‘Without him I wouldn’t know how to live’ – family's Christmas message
A husband and wife have sent a video message to thank the crew which saved the husband’s life and to lend their support to the RNLI’s Christmas appeal.
Alistair McDonald was rescued by Berwick-Upon-Tweed RNLI in September after his dinghy capsized on the River Tweed. Covid-19 restrictions have prevented him from returning to the station to say thank you in person, so instead he and wife Enid recorded a Christmas message for the crew.
Alistair describes what he can remember of the day: ‘Man overboard is a well-practiced routine for yacht sailors. Sometimes a capsize happens but that's routine also. To avoid unnecessary RNLI shouts we arrange with the Coastguard that they don't launch a rescue without raising us on the radio because concerned members of the public don’t realise that we’re just practising.
‘On the fateful day everything was going as usual, but as I hauled myself back in, she capsized. After several repeated attempts it became clear that something wasn't right. I was using the radio whilst in the water but the Coast Guard couldn't hear me. Fortunately, the RNLI were at the lifeboat house and were watching. They’d decided to launch before the callout came.
‘I lost consciousness and awoke in the ambulance. The cold pains and violent convulsive shivering were beyond anything I've ever experienced. It is difficult to find adequate words to express our gratitude to so many people. That’s why we’re supporting the Christmas Appeal’
Concluding the video message, Enid says: ‘Alistair is my dearest husband. I love him very much. Without him I wouldn’t know how to live. I’m eternally grateful for his rescue to the RNLI.’
Michael Avril was Helm on the station’s inshore lifeboat (ILB) that day: ‘Alistair is alive today not only through the efforts of our ILB crew that day but also more importantly the help we received from other members of Berwick crew who turned up to help, local boatowners Jake Greer and David Brown who launched their boat to help get Alistair out of the water, the Coastguard who helped our crew with first aid and NEAS paramedics who were quickly on scene and able to treat and transport Alistair to hospital to receive the medical help he required.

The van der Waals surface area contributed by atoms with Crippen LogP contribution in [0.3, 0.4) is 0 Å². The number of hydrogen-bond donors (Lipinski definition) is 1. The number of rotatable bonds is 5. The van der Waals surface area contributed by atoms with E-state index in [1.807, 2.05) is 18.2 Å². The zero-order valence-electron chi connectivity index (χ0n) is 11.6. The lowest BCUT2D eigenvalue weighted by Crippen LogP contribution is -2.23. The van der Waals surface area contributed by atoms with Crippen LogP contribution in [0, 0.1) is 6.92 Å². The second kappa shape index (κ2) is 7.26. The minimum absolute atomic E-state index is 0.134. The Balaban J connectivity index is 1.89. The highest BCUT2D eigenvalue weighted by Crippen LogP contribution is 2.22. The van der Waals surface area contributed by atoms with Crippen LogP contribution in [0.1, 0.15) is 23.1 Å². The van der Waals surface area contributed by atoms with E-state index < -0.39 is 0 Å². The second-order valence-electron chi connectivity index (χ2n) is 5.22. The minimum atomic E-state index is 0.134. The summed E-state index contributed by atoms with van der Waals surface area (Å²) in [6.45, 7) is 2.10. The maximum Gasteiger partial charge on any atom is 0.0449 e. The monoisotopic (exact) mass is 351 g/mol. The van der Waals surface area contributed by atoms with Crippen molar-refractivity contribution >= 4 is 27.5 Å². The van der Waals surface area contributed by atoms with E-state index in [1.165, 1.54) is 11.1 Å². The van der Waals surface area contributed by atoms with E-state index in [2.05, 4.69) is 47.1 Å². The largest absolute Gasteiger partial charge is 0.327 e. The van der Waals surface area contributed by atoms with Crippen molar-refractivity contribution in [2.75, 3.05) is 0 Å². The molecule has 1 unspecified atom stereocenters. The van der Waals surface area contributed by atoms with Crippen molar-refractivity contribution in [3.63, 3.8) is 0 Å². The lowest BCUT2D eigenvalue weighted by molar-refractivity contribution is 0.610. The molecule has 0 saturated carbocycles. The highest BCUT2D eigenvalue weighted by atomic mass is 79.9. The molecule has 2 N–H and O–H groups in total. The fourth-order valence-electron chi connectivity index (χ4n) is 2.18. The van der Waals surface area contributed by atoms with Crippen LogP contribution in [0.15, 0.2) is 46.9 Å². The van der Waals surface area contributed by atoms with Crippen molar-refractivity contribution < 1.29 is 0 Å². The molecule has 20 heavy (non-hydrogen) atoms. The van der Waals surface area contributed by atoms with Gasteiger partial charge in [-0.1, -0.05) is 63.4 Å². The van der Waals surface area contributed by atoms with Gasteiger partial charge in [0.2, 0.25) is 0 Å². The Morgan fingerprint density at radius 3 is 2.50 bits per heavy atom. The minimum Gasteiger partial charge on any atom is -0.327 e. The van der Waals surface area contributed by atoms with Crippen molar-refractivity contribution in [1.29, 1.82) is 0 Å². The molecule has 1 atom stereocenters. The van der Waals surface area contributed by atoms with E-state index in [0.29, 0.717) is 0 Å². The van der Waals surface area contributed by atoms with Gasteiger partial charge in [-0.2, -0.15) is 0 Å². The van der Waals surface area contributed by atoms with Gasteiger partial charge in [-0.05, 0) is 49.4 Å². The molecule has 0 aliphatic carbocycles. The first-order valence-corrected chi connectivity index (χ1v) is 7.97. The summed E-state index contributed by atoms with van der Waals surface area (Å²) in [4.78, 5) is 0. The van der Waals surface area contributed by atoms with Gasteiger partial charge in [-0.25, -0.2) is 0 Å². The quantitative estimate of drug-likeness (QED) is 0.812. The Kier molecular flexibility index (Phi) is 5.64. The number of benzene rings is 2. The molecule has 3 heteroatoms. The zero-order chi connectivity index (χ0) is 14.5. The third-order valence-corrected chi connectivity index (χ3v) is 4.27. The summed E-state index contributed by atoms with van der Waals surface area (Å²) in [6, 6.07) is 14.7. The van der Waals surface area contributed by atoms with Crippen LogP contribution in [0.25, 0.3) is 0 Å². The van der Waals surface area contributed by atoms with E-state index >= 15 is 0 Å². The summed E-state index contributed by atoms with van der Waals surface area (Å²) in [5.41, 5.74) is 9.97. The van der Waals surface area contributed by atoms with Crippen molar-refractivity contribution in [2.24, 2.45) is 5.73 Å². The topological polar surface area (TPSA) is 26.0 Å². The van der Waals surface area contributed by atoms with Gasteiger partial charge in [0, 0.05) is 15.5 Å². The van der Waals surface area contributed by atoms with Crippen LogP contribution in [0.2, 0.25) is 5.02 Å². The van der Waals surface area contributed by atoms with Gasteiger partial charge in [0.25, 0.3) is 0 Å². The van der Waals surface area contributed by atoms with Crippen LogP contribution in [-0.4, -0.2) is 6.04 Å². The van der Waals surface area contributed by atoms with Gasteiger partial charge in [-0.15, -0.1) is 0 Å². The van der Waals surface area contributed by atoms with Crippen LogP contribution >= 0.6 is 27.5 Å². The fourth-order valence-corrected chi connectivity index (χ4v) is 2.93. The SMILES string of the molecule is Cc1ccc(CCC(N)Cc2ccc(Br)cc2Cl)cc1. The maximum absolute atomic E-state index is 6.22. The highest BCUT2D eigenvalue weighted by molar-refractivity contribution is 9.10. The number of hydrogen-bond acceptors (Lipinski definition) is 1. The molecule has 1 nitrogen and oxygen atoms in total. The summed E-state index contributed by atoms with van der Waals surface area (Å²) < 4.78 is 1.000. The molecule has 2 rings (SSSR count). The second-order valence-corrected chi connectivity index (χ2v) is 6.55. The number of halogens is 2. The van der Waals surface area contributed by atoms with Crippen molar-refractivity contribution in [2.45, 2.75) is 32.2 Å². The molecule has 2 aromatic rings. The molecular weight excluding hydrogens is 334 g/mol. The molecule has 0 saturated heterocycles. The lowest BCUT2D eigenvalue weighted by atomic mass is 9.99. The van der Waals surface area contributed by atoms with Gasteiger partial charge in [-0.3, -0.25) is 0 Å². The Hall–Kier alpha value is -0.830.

‘Usually at Christmas the crew will get together and talk about rescues we’ve performed during the year. Sometimes we’re lucky enough to be reunited with someone we’ve helped. Obviously that can’t happen this year, so we were all so pleased to receive the video message from Alistair and Enid.’
The RNLI is launching its Christmas appeal after losing millions in income as fundraising activities had to be cancelled due to the pandemic. In 2020, the RNLI purchased 6.7 million units of coronavirus PPE including almost 700,000 face masks, 2.4 million gloves and just under 5,000 litres of hand sanitiser, at a cost of £1.2m. This was money the charity hadn’t planned to spend, at a time when RNLI shops were forced to close and fundraising events were cancelled.
RNLI lifesavers have continued to work tirelessly throughout the pandemic to keep people safe as lockdown restrictions eased and people flocked to the coast. Over the summer, there was a 64% increase in the number of recreational water users aided by RNLI lifeboats. The charity’s lifeguards also reported an increase in the number of visitors to beaches.
As a charity, the RNLI relies on the support of the public to continue saving lives – and that support is needed now more than ever. Help us brave a wave we never expected. To make a donation to the RNLI’s Christmas Appeal visit: rnli.org/support-us/
Notes to editors
A series of ten photos of the rescue is available on request.
RNLI media contacts and interview requests
For more information, or to request an interview with Alistair or the crew, please contact Jim Rice, RNLI Regional Media Manager, on 07810 658072 or at email@example.com. Alternatively, call the RNLI Press Office on 01202 336789 or email firstname.lastname@example.org.
Key facts about the RNLI
The RNLI charity saves lives at sea. Its volunteers provide a 24-hour search and rescue service around the United Kingdom and Republic of Ireland coasts. The RNLI operates over 238 lifeboat stations in the UK and Ireland and, in a normal year, more than 240 lifeguard units on beaches around the UK and Channel Islands. The RNLI is independent of Coastguard and government and depends on voluntary donations and legacies to maintain its rescue service. Since the RNLI was founded in 1824, its lifeboat crews and lifeguards have saved over 142,700 lives.